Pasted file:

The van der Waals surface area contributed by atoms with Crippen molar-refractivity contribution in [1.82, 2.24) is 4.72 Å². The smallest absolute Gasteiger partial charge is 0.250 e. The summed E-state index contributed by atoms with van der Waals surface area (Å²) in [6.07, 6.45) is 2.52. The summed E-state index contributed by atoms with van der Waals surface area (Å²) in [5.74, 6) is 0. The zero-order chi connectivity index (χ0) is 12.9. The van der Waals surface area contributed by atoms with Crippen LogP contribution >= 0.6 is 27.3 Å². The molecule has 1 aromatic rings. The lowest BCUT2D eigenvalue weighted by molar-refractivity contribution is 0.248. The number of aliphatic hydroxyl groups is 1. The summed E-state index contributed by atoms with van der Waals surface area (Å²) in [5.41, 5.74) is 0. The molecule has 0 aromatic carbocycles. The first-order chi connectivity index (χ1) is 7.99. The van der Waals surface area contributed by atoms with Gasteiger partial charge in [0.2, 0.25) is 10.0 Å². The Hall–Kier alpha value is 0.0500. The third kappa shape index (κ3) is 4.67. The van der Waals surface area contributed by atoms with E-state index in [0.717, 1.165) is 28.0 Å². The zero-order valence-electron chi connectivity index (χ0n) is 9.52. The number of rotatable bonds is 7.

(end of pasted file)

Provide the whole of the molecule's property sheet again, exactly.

The van der Waals surface area contributed by atoms with Crippen molar-refractivity contribution in [1.82, 2.24) is 4.72 Å². The smallest absolute Gasteiger partial charge is 0.250 e. The summed E-state index contributed by atoms with van der Waals surface area (Å²) in [6.07, 6.45) is 2.52. The summed E-state index contributed by atoms with van der Waals surface area (Å²) in [5.74, 6) is 0. The zero-order chi connectivity index (χ0) is 12.9. The van der Waals surface area contributed by atoms with Crippen LogP contribution >= 0.6 is 27.3 Å². The molecule has 1 aromatic rings. The lowest BCUT2D eigenvalue weighted by molar-refractivity contribution is 0.248. The number of aliphatic hydroxyl groups is 1. The summed E-state index contributed by atoms with van der Waals surface area (Å²) in [5.41, 5.74) is 0. The molecule has 0 aromatic carbocycles. The first-order chi connectivity index (χ1) is 7.99. The van der Waals surface area contributed by atoms with Gasteiger partial charge in [0.2, 0.25) is 10.0 Å². The Hall–Kier alpha value is 0.0500. The third kappa shape index (κ3) is 4.67. The van der Waals surface area contributed by atoms with E-state index in [0.717, 1.165) is 28.0 Å². The zero-order valence-electron chi connectivity index (χ0n) is 9.52. The number of rotatable bonds is 7.